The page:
Bless Me, Ultima

Explain how Ultima contributes to Antonio's ability to understand an identity of many heritages.

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Anaya uses his novel to introduce the reader to several conflicting cultures in Antonio’s childhood. First of all, Antonio’s early life is defined by the conflict between the Luna and the Marez, the two sides of his family. While the Luna are devout farmers who worship the earth and the moon, the Marez are free-spirited cowboys who are devoted to horses and the sun. Because Antonio’s three older brothers have already chosen the roaming life of the Marez, Antonio is expected to follow the path of the Luna and become a priest. However, Antonio is unwilling to make a decision either way and feels a great deal of pressure weighing on his destiny. Eventually, Ultima teaches Antonio that identity can be a combination of cultures and that he does not have to pick one side of the family to follow.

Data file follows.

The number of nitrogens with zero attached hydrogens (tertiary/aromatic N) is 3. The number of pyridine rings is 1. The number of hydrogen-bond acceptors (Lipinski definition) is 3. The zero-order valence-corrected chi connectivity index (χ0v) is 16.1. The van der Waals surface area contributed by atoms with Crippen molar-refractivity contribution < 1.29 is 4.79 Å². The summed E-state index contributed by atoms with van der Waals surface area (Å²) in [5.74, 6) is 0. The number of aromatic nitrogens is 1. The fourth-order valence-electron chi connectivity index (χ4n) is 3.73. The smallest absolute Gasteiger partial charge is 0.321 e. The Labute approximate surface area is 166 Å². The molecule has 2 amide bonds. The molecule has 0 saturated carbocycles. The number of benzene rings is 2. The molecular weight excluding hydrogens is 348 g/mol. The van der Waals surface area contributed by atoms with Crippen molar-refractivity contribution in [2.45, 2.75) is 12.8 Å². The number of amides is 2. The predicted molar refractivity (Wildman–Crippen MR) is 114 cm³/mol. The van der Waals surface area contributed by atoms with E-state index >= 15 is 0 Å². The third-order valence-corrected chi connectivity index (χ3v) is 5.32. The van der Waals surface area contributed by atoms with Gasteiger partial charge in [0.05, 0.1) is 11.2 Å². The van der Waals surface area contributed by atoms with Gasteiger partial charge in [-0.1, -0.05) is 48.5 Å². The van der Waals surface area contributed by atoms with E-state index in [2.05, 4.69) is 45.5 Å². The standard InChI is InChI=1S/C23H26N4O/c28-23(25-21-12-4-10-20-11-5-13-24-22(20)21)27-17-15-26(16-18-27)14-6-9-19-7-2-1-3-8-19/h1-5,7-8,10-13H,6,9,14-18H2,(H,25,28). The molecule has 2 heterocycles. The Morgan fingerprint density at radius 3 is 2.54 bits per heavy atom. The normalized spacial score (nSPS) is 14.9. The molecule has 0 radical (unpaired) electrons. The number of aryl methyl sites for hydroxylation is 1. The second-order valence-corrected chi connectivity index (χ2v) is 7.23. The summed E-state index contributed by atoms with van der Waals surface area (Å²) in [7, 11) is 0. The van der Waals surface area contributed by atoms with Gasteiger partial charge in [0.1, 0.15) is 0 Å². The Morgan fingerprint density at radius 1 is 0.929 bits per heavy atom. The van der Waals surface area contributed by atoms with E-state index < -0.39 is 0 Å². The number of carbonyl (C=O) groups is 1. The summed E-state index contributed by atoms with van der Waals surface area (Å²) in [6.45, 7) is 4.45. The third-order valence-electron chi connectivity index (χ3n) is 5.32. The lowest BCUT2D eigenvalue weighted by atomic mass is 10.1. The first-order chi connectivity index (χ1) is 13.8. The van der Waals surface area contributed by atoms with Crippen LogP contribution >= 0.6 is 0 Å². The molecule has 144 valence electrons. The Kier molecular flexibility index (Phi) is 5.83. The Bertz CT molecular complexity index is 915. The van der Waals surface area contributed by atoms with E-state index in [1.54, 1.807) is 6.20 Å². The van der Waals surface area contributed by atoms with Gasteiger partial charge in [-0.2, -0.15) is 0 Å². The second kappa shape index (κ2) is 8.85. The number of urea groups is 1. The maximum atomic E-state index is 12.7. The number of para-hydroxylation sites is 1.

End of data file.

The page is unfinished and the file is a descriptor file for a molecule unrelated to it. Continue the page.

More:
Another cultural conflict is emphasized through the tensions between Antonio’s life at home and life at school. At home, Antonio speaks only Spanish and follows the cultural expectations with which he has grown up. When Antonio goes to school, he is forced to experience the English-speaking academic world of the rest of the United States. He must learn to speak English and interact with children who are not from the same culture as he is. Although Antonio’s mother is extremely proud of his opportunity to learn English, Antonio finds that his schoolmates are less accepting of his own culture.

Antonio ultimately learns that he is able to accept elements of every culture when he creates his own identity and follows his own path to adulthood. Ultima assures him that not every type of faith is mutually exclusive, and Antonio is able to use the same lesson in dealing with the conflicting cultures in his life.